Let’s just hope it works.  While I’m slightly conflicted that this isn’t teaching her not to pull, and that, were we to take it off, we’d be back to ground zero, I’ll settle for a dog who walks gently with some assistive technology.  I long for the obedient, amazing, stunt-performing dog, but I’ll leave that to Cesar Millan and Lassie.  As long as my arm isn’t being wrenched out of its socket, I’ll settle for good enough.

Wednesday afternoons are usually my napping time.  Mr. Apron works late, so I usually come home, let the great grey beast out, and crash on the couch for 45 min to an hour.  Wednesday is also my nap day, because Tuesday night is our TV night.  Rather, we watch “SouthLAnd” on Tuesday nights from 10-11pm, so I’m always tired on Wednesdays.  I think a 10pm show is pushing it for a non-coffee-drinking human who works 8am-4pm, but we watch not only “SouthLAnd” at that timeslot, but also “Project Runway” on Thursday nights.  So my Wednesday and Friday morning kiddos must think the bags under my eyes are just part of the scenery. 

You know that series of Johnson & Johnson commercials where their heart-warming tagline is “having a baby changes everything”?  Well, having an unhouse-broken puppy might, too. 

Today’s affairs consisted of fighting through traffic precipitated by gorgeous weather, which seems to let the whacko drivers out of bumper car driving school early.  I was greeted by a very excited puppy who left marks of “excitement” on my arm with her tiny stabbing claws.  Did I mention she’s learning to sit and not jump?  I outed them both; they both made.  I fed them both; they both ate.  Then I settled down for a nap with the snuggly girl.  Ordinarily she is bar-none as a napping companion.  She usually flips onto her back, wedged into some crevice in the couch, and instantly becomes comatose.  So long as you don’t utter her name (“Molly” means instant and extremely positive verbal praise.  Her reaction: “You love me?  You love me!  I’m a good dog!  You said my name!”), she’ll stay there, warming, snoozing, breathing softly.

Today she might have been a little wound up from being in her crate for 4 hours.  She would have none of the submissive napping posture.  Instead, she wanted nothing more than to lick my face.  My nose, my eyes, my ear.  She nuzzled and licked till I was falling off the couch from trying to escape her tongue’s firing range.  Finally I gave up on the snuggling, and kicked her off.  As I prepared to put myself to sleep sans dog, I noticed a too-familiar wet oval on one of our only good rugs.  This meant, of course, I had to abort the napping plan altogether, spray the spot, leash her up and take her out, and then, failing any poop/pee in the appropriate locations, toss her back in her crate, whee, of course she would cry and whine in misery.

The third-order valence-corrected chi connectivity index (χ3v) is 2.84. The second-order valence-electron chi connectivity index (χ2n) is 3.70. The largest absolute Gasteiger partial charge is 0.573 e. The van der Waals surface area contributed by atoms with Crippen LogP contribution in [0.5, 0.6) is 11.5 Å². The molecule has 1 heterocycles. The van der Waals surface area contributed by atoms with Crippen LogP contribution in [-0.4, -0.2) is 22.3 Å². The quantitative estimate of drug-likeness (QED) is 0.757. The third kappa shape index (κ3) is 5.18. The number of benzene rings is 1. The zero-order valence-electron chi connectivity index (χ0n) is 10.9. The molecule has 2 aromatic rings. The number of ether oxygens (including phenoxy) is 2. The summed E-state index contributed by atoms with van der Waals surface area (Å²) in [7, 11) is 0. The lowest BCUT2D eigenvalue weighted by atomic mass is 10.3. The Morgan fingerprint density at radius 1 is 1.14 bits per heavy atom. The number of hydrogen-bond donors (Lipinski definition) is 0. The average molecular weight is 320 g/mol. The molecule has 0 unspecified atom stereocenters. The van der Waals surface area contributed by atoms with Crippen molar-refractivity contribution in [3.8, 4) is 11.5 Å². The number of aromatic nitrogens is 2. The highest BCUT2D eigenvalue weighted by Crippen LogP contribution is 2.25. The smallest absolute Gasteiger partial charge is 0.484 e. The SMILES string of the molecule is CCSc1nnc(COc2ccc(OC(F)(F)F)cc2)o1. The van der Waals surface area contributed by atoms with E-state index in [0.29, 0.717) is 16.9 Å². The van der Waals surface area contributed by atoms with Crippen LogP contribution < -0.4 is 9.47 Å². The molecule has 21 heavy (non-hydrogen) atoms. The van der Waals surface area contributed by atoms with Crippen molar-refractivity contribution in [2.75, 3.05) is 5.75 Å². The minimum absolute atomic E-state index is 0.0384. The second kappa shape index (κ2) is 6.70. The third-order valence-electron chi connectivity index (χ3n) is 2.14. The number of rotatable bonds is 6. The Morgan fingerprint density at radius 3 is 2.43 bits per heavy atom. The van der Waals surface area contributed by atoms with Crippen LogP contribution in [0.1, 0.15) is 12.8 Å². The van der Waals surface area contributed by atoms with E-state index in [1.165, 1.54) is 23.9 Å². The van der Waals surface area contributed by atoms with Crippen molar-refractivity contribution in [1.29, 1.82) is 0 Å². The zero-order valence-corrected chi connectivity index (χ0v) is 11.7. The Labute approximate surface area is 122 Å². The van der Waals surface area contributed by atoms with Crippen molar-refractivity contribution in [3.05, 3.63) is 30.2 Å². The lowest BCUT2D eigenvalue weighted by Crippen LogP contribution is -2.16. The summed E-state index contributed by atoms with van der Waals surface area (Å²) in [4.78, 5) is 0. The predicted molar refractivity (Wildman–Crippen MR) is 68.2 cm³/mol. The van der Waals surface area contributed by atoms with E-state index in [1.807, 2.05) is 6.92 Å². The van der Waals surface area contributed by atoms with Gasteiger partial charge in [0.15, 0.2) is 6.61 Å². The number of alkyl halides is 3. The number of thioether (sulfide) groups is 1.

On our dog-training log, I wrote: “Sometime before 6pm — peed on the rug.”  She’s a sneaky little bitch.  I bet she was all kissy because she was trying to distract me long enough so she could get away with peeing on the rug. 

Of course, now she and Finley are passed out on the floor, keeping me company while I keep vigil for any squatting.  Such perfect angels when they sleep.  Just like me.  All I wanted was my nap.  Sigh.  Having a puppy changes naptime.

Well, folks, we’ve done it.  We’ve upended whatever calm was left in our lives (after a week where the car wouldn’t start, the computer came underattack by the new “Virus Protector” virus, and Corey Haim is dead) by adopting a new dog.  She’s an 8 month old cockapoo-lab mix and her name is Molly and she’s gone and stolen our hearts.  She already knows her name (which has been swiftly changed from Miley.  Rawlf.) and comes running whenever we coo at her.  All words aimed at her are perceived as praise, and she loves nothing more than a snuggle session on the couch as she lumps from lap to lap, licking necks and hands, and covering us with blond fur. 

Here’s our pretty girl:

Finley is less than thrilled.  We did bring him down to the shelter on Saturday for the requisite playdate, and they tolerated each other just fine, which was as good as we knew it was going to be with Finley, the dog who doesn’t care a lick about other dogs.  Ever.  Molly was slow to warm up, having been surrendered only on Friday, but she rebonded with us last night as we drove home from the shelter, her seal-shaped head poking out from between the seats as she begged for a ride in the front. 

Once at home, she became almost robotic.  Didn’t eat, didn’t drink, didn’t chew, didn’t pee (indoors or out), didn’t poop (ditto), didn’t bark or whine or howl.  Almost like a Zhu-zhu pet, I remarked.  Then, as we were brushing our teeth, she decided the hallway would be a good bathroom.  As I have been trained to do, I stomped my foot to disrupt her stream, threw a towel over it, and ushered her outdoors, where she spastically sniffed and pounced and prowled around.  And decidedly did not squat. 

And then, a half-hour later, as we sat unwinding with a little Law & Order, she had a repeat performance.  Luckily Mr. Apron saw her intentions before our rug did, and he, too, pushed her outdoors, where she played in the pachysandra. 

She did leave us a pungent present at midnight, which I tried to ignore, but finally succeeded in asking Mr. Apron to clean up, and we managed to spend a few anxious hours asleep, fearing the ginormous puddles that would await us in the morning. 

It only took three trips outdoors this morning for Molly to finally pee on the driveway, outdoors.  And after a carefully choreographed feeding session at 7:45am, she was all set to poop at 8:00am, which she did.  Outdoors.  And there was much rejoicing. 

As I write, Mr. Apron is off to Petco to buy a crate.  I was really hoping to avoid the annoyance and eyesore of crate-training, but I’d also like to be able to sleep at night.  I think 12:45am was my watershed moment.  When something messes with my sleep, I reach my breaking point. 

But instead of turning her in, as her former owners did last week, we’re taking positive steps.  We’re picking up where they left off, and giving her a happy Forever Home with two people who are madly in love with her, and an older dog who really couldn’t care less.  And that’s just the way we planned it.

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July 2020